Sarah Manekin invited me and others to contribute to a workshop on “Researching, Writing and Publishing History in the Digital Age” for graduate students in the Department of History, University of Pennsylvania, Philadelphia on Friday, November 16th, 2012. This workshop builds on a prior discussion we organized at the History of Education Society meeting in 2010, which served as a pilot for Writing History in the Digital Age (co-edited with Kristen Nawrotzki), our open peer reviewed volume that is freely available online and forthcoming from the University of Michigan Press.
My primary task at the UPenn workshop is to explain the rapidly-changing world of digital book publishing for scholars in six minutes. Given that time constraint, here’s the simplest way that I can think of presenting some key concepts with examples. If you have any better ideas or suggested revisions, post them in a comment below.
Four Publishing Models for Peer-Reviewed Digital Monographs
Start with a small step: All of this can be quite daunting at first glance, especially if the terrain is unfamiliar. For graduate students in history, my recommended first step is to experiment with a digital format for a writing project that you’re already working on, such as a conference paper, where you can plan ahead with other panelists to publicly share and discuss each other’s writing before & after the event, on the open web. Our edited volume, Writing History in the Digital Age (available online now and forthcoming, University of Michigan Press) originally began as a conference panel, “Writing History” (2010). Today, the technology for hosting your own open review on the web has become much easier, and I recommend using the CommentPress Core plugin for WordPress.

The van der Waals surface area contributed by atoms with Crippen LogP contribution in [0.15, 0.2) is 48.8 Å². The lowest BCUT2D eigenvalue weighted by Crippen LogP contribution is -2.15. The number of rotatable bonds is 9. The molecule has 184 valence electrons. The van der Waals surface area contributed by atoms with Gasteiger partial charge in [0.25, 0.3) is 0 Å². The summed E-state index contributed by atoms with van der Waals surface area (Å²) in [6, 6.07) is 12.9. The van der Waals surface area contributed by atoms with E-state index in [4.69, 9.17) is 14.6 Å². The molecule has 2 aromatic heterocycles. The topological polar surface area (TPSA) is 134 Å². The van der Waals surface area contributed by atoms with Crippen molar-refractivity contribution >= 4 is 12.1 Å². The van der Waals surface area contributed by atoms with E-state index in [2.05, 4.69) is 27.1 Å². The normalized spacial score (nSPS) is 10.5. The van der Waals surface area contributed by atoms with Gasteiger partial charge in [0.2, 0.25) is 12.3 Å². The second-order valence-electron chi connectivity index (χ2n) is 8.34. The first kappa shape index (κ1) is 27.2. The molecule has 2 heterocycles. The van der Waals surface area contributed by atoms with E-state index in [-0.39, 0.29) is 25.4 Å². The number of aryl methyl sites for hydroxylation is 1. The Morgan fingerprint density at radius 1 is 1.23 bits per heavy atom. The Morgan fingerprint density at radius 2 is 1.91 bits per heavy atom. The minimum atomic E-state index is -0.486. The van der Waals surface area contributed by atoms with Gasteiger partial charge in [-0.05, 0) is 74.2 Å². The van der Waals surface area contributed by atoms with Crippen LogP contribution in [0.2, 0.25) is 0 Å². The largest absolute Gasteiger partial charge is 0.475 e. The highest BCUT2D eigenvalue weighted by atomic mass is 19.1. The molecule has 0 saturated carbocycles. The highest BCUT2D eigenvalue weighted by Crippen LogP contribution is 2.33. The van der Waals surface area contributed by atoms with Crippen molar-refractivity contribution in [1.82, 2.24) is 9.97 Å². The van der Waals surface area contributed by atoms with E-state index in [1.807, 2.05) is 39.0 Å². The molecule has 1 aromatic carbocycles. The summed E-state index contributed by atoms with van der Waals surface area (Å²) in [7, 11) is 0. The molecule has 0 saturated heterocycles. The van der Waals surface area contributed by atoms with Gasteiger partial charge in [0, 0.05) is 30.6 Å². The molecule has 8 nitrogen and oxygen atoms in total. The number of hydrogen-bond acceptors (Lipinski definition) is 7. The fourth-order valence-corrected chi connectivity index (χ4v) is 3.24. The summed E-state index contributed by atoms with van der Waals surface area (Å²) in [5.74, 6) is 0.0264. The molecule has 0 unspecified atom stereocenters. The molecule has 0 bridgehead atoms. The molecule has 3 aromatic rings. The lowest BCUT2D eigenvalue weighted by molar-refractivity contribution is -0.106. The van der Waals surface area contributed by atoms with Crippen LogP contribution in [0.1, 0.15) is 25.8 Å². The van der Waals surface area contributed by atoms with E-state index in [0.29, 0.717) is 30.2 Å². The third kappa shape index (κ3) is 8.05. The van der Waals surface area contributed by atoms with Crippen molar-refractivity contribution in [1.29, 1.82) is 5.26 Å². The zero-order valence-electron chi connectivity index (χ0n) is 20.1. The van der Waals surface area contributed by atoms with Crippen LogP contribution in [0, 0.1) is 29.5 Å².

See additional resources on related topics, such as:
Kathleen Fitzpatrick and Avi Santo, Open Review: A Study of Contexts and Practices, MediaCommonsPress edition, 2012.
Kristen Nawrotzki and Jack Dougherty, “Introduction,” Writing History in the Digital Age, forthcoming from the University of Michigan Press; Trinity College (CT) web-book edition, Spring 2012, http://WritingHistory.trincoll.edu.
Lisa Spiro, “Scholarly Communication, Open Education, and Digital Humanities Support Models.” Digital Scholarship in the Humanities, May 30, 2012. http://digitalscholarship.wordpress.com/2012/05/30/scholarly-communication-open-education-and-digital-humanities-support-models/.
Audrey Watters, Publishing Outside the Academy workshop notes, created for THATCamp Hybrid Pedagogy, October 2012.